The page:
[OPE-L:5845] [OPE -L] Re: BEA and Depreciation

John R. Ernst (ernst@PIPELINE.COM)
Tue, 16 Dec 1997 21:15:33 -0500 (EST)

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Both Jerry and Andrew had questions about my 12/16/97
post on the Depreciation and the BEA.

Jerry wrote:

John wrote on Tue, 16 Dec:

> a. Different depreciation rates are assumed for different
> types of fixed capital.

A few questions:

1) What is the basis for the assumptions regarding the differing
depreciation rates of different types of fixed capital? E.g. are
previous depreciation rates on a given type of fixed capital assumed
to continue into the future?

John comments:

>From what I have seen in a few articles in the _Survey_, once a rate
is assigned a given type of fixed asset it is never changed for that
asset. When changes are made, the already functioning fixed assets
continue to depreciate under the already assigned rate.

Jerry continues:

2) When there is a qualitatively new type of fixed capital how does
the BEA impute a depreciation rate on that equipment?

John writes:

Good question. The categories used are so broad that new types of
fixed capital should be able to fall within one of them. Again, if
there is a market for one-year old "whatevers", the price of the
used fixed capital would be used whenever possible.

Jerry continues:

> 2. There is a bit of debate concerning how obsolescence is taken into
> account.

3) What are the different sides and who are the major players in this

Barbara M. Fraumeni, a consultant to the BEA, wrote a piece in which she
expressed disagreement with the idea that obsolescence should be viewed
as part of depreciation. In the article she does not suggest a way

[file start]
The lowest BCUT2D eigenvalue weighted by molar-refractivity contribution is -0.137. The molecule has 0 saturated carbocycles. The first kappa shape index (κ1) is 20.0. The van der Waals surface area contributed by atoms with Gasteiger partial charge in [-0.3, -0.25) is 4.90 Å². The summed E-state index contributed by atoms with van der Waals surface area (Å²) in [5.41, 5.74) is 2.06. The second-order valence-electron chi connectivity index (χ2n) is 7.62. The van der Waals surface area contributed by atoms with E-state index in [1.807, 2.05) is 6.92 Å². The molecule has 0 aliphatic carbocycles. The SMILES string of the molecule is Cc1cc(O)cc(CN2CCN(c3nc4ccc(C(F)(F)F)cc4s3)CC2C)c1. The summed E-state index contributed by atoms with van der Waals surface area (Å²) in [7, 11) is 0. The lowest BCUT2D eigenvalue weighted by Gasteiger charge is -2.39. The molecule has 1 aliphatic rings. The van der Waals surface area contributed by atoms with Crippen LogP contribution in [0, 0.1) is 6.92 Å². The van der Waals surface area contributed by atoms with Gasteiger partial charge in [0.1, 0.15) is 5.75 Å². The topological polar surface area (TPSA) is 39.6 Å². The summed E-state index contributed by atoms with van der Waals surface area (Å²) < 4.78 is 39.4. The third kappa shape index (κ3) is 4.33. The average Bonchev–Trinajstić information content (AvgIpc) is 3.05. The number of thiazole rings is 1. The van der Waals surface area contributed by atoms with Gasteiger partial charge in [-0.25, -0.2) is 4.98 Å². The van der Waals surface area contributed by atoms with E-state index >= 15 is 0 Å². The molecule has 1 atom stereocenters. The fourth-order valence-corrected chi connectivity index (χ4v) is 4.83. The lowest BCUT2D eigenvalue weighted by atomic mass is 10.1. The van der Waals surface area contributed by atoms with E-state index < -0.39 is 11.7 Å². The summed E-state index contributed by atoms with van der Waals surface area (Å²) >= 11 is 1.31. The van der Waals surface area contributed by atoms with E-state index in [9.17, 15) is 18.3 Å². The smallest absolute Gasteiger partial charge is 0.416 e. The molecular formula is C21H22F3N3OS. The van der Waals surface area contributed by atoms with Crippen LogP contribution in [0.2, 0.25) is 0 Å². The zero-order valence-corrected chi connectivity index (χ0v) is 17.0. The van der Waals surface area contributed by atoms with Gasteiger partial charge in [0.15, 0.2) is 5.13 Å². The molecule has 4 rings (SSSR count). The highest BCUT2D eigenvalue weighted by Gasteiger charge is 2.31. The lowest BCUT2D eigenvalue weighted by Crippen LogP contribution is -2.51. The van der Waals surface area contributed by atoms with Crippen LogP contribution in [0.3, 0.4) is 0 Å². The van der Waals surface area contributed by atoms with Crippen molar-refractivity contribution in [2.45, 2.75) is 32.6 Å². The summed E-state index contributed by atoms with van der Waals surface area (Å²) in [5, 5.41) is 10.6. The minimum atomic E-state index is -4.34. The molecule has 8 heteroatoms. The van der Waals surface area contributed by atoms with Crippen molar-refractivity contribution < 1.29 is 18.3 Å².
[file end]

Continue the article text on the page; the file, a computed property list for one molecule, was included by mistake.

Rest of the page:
to isolate the quantities of "depreciation" due to obsolescence. Other
than her work, I've not seen more on this. Note again, the stats the
BEA puts out include obsolescence as part of depreciation. Her article
"The Measurement of Depreciation in the U.S. National Income and Product
Account" is
in the July 1997 issue of the _Survey of Current Business_. You
can download this article as well as the one mentioned below
from the BEA web site.


Andrew wrote:

John: "Different depreciation rates are assumed for different types of fixed
capital. Let's say the rate is 1.65 ...."

What is the meaning of this 1.65?

John responds:

Another good question. The 1.65 is "the rate of declining-balance
depreciation" and is "the multiple of the comparable straight-line rate
used to calculate the geometric rate of depreciation. For example, a
1.65 declining-balance depreciation rate refers to a geometric rate
of depreciation of 1.65/L, where L is the service life of the asset
in years and 1/L is the straight-line rate." (Katz and Herman in
"Improved Estimates of Fixed Reproducible Tangible Wealth, May 1997 in
Survey of Current Business.)


Much of my search on the BEA web site was motivated by Duncan's reference
to "Winfrey Schedules." By using those schedules with straight-line
depreciation, the depreciation of, say, machines of type x installed in
year y was never straight-line in the usual sense. But now Winfrey is
no longer used and we have geometric rates of depreciation. Using
such rates is problematic from a Marxian standpoint. (No doubt the
old method presented problems as well.)

If the price of the output is constant, then it would seem that more
of the value in that output would appear as the product of living labor
as we move from one year to the next. We could "cover this" with a
changing value of money and say that the $/hour is growing.
Or, should we abstract from the price of the output and simply look at
its value. If so, how do we view the variables, c and v+s, in general
for a typical capital investment? If a machine expected to last 10 years
takes 1000 hours to produce and with 100 hours of living labor, how are we
to keep track of the matter over time? Indeed, what is the depreciation
charge in the 1st year? I had always assumed Marx had straight-line
depreciation in mind when he wrote CAPITAL. After looking back at
Engels notes to Marx, I'm not sure. If all we see is a depreciation
charge of 100 hours in the first year, who is to say what it will be
in the second year? That is, what prevents the second year charge for
becoming 90 hours or 100f 900 hours, the value of the machine at
the beginning of the 2nd year? For me, these are real questions
concerning Marx's own view of the matter despite their rather
fundamental nature.